Arts and creativity in stimulating innovation and technologies with a human touch
The past months of the Finland’s Presidency of the Council of the European Union turned the eyes of politicians, media and citizens of other countries on Finland. In the midst of Brexit deal discussions, and at the time of ministerial meetings in Brussels, the seminar Sustainable Transformations, co-organized by Aalto University and STARTS initiative of the European Commission, explored sustainability idea through the themes of art, technology and creativity. STARTS initiative works under Horizon 2020 project of the European Commission, focusing on how art impacts innovation in the fields of society, ecology, technology and science.
The seminar, that took place in BOZAR Centre for Fine Arts in Brussels, invited to reflect on what could be a possible alliance between art and technology today, and what being creative could mean at the time of unprecedented societal change?
Professor Pia Fricker from Aalto University in her keynote mentioned the need for critical thinking regarding the diversity and arbitrariness of digital media and rapidly evolving smart-city technology. Fricker, who teaches Computational Methodologies in Landscape Architecture and Urbanism in Aalto, said that we should think a lot more about building own tools to create new solutions.
The following talk by Koray Tahiroğlu from Aalto MediaLab addressed how advanced artificial intelligence features already shape and transform our relationship with the world, creating a sense of interacting with ‘something other than me’. Tahiroğlu, founder and head of the SOPI (Sound and Physical Interaction) research group in Aalto, is exploring the possibilities of music-making with artificial intelligence.
Laura Beloff, Assistant Professor in the Department of Art and the head of Visual Culture, Curating and Contemporary Art Master’s programme (ViCCA) at Aalto, focused in her speech on the role of artist in society: “With all of the today’s challenges it is extremely important that artists are actively involved in the societal questions in collaboration with other fields and disciplines”, said Beloff. “It is very obvious that complex problems cannot be solved successfully with one perspective but require multiple disciplines and perspectives. This means that there needs to be an increase in the collaboration and sharing of knowledge between the arts and the sciences".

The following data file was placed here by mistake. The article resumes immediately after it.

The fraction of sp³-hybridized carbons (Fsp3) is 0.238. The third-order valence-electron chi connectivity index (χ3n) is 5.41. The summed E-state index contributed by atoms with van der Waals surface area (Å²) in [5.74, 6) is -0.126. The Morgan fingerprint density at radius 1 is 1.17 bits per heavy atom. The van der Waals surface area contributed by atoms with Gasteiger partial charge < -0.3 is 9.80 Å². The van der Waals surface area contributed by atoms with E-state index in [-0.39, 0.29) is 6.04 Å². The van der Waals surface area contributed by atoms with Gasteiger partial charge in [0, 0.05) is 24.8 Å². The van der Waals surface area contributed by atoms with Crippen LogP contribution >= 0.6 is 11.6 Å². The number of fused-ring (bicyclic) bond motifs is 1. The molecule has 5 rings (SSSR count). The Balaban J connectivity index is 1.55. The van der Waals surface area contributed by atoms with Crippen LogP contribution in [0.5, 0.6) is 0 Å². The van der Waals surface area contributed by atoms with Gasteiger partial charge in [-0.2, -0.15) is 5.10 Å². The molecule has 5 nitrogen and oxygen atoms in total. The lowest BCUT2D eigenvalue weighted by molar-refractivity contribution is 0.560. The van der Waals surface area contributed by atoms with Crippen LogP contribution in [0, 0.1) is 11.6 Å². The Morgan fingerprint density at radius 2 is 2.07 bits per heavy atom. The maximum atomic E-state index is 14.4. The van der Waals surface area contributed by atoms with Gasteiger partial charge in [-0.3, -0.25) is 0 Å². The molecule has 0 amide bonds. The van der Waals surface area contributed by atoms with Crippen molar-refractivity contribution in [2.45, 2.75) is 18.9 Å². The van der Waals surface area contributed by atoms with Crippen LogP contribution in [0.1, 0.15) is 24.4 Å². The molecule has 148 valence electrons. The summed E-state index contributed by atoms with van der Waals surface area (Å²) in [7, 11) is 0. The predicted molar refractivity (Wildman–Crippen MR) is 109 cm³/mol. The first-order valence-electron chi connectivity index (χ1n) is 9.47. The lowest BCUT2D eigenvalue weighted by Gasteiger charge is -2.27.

Beatrice de Gelder, leader of MindSpaces, a research project supported by STARTS, gave a keynote in the seminar explaining her vision of collaboration between artists, scientists and technologists. De Gelder gave examples of pilot use cases that were developed in MindSpaces thanks to synergy between professionals; these projects aimed at creating inspiring workplaces and outdoor spaces. De Gelder is professor at Maastricht University in the Netherlands and director of the Brain and Emotion Lab.
Workshop on wearable technology constructed future scenarios
The public session was followed by an afternoon workshop for specialists, where participants could test the limits of their imagination, creating future wearables. The workshop was conceptualized and led by Belgian artist Claire Williams, together with coder Ann Peeters, and researcher from Learning Environments Group in Aalto University, Eva Durall.
The event concluded with a panel discussion, where Aalto University was represented by Marjo Kauppinen (Professor in the Department of Computer Science in Aalto University), Emmi Pouta (textile designer and doctoral researcher between Aalto University’s School of Art, Design and Architecture and the School of Electrical Engineering) and Matthew C. Wilson (artist in residence at the Schools of Chemical Engineering and Science at Aalto University).
Transdisciplinary approach in research and practice, promoted in Aalto University, allows to look at topical challenges and face unpredictable situations in a co-creative, empathetic, imaginative and novel manner.
Laura Beloff, who has previously worked with STARTS, explains how humanistic transdisciplinary approach could help to close gaps between different modes of thinking: "Art has an inherent communication channel with the public and has often represented and reflected the existing world and society. But, from my perspective, interesting art of today is the kind that actively constructs the world and proposes scenarios for the future. Art is able to generate questions that need to be asked in today’s world and it is able to propose radical approaches that may not be ‘allowed’ within other disciplines".
Programme of Sustainable Transformations seminar (in the past)
Interested in transdisciplinarity and creativity? Join the next U-Create seminar on Creativity that will take place on November 29 from 10:00 until 15:00 in Maarintie 8, Espoo, Finland.